Doctors often place catheters in patients who have problems emptying their bladders. The catheters are frequently placed directly through the urethra but, if they are going to be in place for a long time, a suprapubic catheter is often placed. It is called this because it is placed through the skin, just above (supra-) the pubic bone, directly into the bladder. The urine leaves the bladder through the catheter and is stored in a bag, which is emptied as needed.
Patients with suprapubic catheters are at increased risk of urinary tract infections since we were not designed to have a rubber tube going through our skin into our bladders. When such patients come into the emergency department with fever, we send urine to the laboratory to test for infection. We don’t just send urine out of the bag, however, because it has usually been sitting there for a long time and is over-grown with all kinds of bacteria. In order for the test to be accurate, we remove the catheter, replace it with a fresh one and test the urine that collects in the new catheter and bag.
The other night, I had a patient from a nursing home with fever, low blood pressure, a high pulse – and a suprapubic catheter. A urinary tract infection was high on my list of suspected diagnoses.
Helping me care for this patient was an intern, a doctor working in the hospital during the first year after medical school. I asked her if she had ever changed a suprapubic urinary catheter. When she said she had not, I offered to help her do so.
I told her it was a simple thing to do and verbally took her through the ways in which this is different from placing other catheters, which she had done in the past. One thing I warned her about was that, if the catheter had become plugged, the urine in the bladder could be under pressure and squirt out of the hole in the abdominal wall when the old catheter was removed. I told her I always like to have a towel ready in case that happened.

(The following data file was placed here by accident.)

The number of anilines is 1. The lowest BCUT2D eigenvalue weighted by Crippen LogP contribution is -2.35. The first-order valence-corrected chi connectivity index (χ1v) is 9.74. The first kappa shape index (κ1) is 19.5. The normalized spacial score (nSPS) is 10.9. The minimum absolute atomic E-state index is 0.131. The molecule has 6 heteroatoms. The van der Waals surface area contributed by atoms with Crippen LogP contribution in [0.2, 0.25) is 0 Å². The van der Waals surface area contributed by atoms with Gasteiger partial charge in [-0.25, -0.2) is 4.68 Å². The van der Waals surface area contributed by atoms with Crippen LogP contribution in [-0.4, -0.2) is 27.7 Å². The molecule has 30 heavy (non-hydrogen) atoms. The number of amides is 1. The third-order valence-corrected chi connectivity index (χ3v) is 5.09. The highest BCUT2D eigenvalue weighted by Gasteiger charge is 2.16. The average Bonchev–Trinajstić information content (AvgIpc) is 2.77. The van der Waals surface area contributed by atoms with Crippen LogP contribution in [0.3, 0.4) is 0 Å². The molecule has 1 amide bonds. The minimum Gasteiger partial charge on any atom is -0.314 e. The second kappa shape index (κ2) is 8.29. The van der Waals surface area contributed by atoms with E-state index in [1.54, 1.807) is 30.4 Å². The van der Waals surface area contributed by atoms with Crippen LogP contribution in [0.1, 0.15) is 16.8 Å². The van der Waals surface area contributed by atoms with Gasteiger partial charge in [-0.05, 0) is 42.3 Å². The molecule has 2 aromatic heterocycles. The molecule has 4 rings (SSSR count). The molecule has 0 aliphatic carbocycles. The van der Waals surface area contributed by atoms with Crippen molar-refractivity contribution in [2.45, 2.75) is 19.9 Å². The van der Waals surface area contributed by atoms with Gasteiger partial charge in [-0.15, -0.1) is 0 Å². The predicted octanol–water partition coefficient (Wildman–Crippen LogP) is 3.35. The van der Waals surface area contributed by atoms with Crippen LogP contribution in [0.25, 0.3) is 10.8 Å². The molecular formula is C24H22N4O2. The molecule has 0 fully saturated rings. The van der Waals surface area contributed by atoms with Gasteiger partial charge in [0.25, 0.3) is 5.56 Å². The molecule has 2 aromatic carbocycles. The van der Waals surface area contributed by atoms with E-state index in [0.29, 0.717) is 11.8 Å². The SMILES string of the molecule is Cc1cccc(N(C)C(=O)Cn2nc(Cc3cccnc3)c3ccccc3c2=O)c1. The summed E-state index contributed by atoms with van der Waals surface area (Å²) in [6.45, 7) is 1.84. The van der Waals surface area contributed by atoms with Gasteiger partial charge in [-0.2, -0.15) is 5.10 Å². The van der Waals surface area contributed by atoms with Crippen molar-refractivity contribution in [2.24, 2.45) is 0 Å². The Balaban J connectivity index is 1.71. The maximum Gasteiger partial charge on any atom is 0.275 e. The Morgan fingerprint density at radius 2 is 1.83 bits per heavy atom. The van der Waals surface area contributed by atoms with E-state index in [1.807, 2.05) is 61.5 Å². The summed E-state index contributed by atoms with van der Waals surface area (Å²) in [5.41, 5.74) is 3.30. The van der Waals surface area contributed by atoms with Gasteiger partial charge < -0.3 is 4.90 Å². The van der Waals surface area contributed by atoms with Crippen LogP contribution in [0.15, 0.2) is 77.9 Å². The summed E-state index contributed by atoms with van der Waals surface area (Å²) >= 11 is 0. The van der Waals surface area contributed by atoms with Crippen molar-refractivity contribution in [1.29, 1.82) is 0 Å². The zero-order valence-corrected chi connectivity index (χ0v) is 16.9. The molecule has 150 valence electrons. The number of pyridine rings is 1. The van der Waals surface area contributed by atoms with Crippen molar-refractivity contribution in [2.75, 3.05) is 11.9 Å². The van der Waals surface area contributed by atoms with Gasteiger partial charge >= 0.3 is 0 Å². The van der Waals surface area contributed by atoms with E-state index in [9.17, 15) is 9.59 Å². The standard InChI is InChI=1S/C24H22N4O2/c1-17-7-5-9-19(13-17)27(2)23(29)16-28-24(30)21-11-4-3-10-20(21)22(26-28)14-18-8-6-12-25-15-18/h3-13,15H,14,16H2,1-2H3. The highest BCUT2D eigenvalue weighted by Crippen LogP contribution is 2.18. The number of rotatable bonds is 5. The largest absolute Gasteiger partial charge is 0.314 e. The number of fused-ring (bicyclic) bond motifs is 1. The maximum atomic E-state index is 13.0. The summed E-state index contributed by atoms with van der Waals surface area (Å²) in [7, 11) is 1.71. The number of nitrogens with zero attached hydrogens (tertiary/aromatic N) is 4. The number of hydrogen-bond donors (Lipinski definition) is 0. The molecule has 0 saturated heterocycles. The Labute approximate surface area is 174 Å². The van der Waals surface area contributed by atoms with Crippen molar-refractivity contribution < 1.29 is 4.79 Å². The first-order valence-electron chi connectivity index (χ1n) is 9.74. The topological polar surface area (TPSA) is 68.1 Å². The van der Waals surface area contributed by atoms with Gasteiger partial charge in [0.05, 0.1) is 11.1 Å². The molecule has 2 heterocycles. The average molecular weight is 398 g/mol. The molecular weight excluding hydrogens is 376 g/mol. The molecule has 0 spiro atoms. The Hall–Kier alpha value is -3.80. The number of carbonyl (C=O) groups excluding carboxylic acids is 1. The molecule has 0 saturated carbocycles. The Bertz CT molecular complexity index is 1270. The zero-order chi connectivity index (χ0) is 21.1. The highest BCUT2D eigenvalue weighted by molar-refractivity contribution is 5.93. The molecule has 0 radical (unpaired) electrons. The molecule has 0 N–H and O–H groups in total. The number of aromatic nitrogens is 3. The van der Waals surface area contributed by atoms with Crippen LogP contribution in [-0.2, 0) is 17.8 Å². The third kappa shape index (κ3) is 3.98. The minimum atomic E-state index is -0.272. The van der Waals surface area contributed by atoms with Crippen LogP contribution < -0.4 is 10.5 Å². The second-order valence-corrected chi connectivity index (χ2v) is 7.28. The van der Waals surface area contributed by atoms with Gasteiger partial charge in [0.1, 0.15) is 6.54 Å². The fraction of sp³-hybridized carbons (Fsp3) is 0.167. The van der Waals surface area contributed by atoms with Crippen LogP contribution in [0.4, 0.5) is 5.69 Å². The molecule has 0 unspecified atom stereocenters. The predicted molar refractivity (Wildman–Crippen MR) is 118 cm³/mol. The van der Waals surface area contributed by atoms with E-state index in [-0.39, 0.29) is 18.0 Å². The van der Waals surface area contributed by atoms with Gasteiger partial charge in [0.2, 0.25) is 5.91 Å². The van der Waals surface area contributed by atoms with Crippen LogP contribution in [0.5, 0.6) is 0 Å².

After explaining to the patient what we were going to do, we positioned her flat in bed and gathered our supplies. We put on sterile gloves and the intern carefully swabbed the area around the old catheter with antiseptic. She slowly removed the old catheter from the hole in the patient’s lower abdominal wall and, as soon as the catheter came out of the hole, a torrent of foul-smelling urine gushed out in a geyser over a foot high. The intern jumped back and I jumped forward. I grabbed my well-placed towel, quickly covering the hole and trying to control the flow of urine. In spite of the towel, the urine flowed out all over the sides of the patient’s abdomen and down between her legs, soaking the sheets and pooling underneath her.
Soon, enough urine had escaped to allow me to move the towel out of the way without risk of being squirted. Now, oozing out of the hole was a thick, yellow-green liquid that looked much more like pus than urine. By then, the intern had gathered her wits and was able to push the new catheter into the hole. Once the balloon on the catheter was blown up, the infected urine started flowing into the catheter rather than out of the hole. We collected a sample to be sent to the lab. The nurse cleaned the patient up and changed her bedding while I went to order antibiotics and arrange for hospital admission.
This was the very worst I have seen urine squirt out when a suprapubic catheter was removed and, for the intern, was a memorable learning experience to have a handy towel ready.
Note: Grand Geyser, in Yellowstone National Park, is the tallest and most spectacular of the predicted geysers. It erupts from a pool of water making it a fountain-type geyser as opposed to Old Faithful which is a cone-type geyser. Grand’s eruption is about 150-180 feet high and lasts about 10-12 minutes.
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